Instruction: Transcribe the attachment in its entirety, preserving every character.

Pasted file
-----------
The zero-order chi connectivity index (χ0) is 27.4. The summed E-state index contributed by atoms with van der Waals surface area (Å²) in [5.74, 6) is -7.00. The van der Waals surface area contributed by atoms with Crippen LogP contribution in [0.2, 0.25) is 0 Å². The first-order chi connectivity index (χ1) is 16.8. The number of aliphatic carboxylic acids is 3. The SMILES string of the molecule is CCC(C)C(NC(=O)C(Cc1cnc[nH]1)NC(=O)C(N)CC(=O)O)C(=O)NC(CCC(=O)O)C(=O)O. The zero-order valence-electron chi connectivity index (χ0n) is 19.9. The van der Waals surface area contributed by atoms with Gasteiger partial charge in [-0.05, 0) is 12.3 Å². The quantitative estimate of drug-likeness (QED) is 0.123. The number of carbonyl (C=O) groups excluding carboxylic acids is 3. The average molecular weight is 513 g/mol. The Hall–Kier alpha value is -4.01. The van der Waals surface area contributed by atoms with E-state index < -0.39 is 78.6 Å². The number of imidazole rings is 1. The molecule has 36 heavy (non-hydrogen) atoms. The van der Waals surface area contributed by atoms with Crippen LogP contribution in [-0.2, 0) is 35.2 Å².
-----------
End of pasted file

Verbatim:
The zero-order chi connectivity index (χ0) is 27.4. The summed E-state index contributed by atoms with van der Waals surface area (Å²) in [5.74, 6) is -7.00. The van der Waals surface area contributed by atoms with Crippen LogP contribution in [0.2, 0.25) is 0 Å². The first-order chi connectivity index (χ1) is 16.8. The number of aliphatic carboxylic acids is 3. The SMILES string of the molecule is CCC(C)C(NC(=O)C(Cc1cnc[nH]1)NC(=O)C(N)CC(=O)O)C(=O)NC(CCC(=O)O)C(=O)O. The zero-order valence-electron chi connectivity index (χ0n) is 19.9. The van der Waals surface area contributed by atoms with Gasteiger partial charge in [-0.05, 0) is 12.3 Å². The quantitative estimate of drug-likeness (QED) is 0.123. The number of carbonyl (C=O) groups excluding carboxylic acids is 3. The average molecular weight is 513 g/mol. The Hall–Kier alpha value is -4.01. The van der Waals surface area contributed by atoms with E-state index < -0.39 is 78.6 Å². The number of imidazole rings is 1. The molecule has 36 heavy (non-hydrogen) atoms. The van der Waals surface area contributed by atoms with Crippen LogP contribution in [-0.2, 0) is 35.2 Å².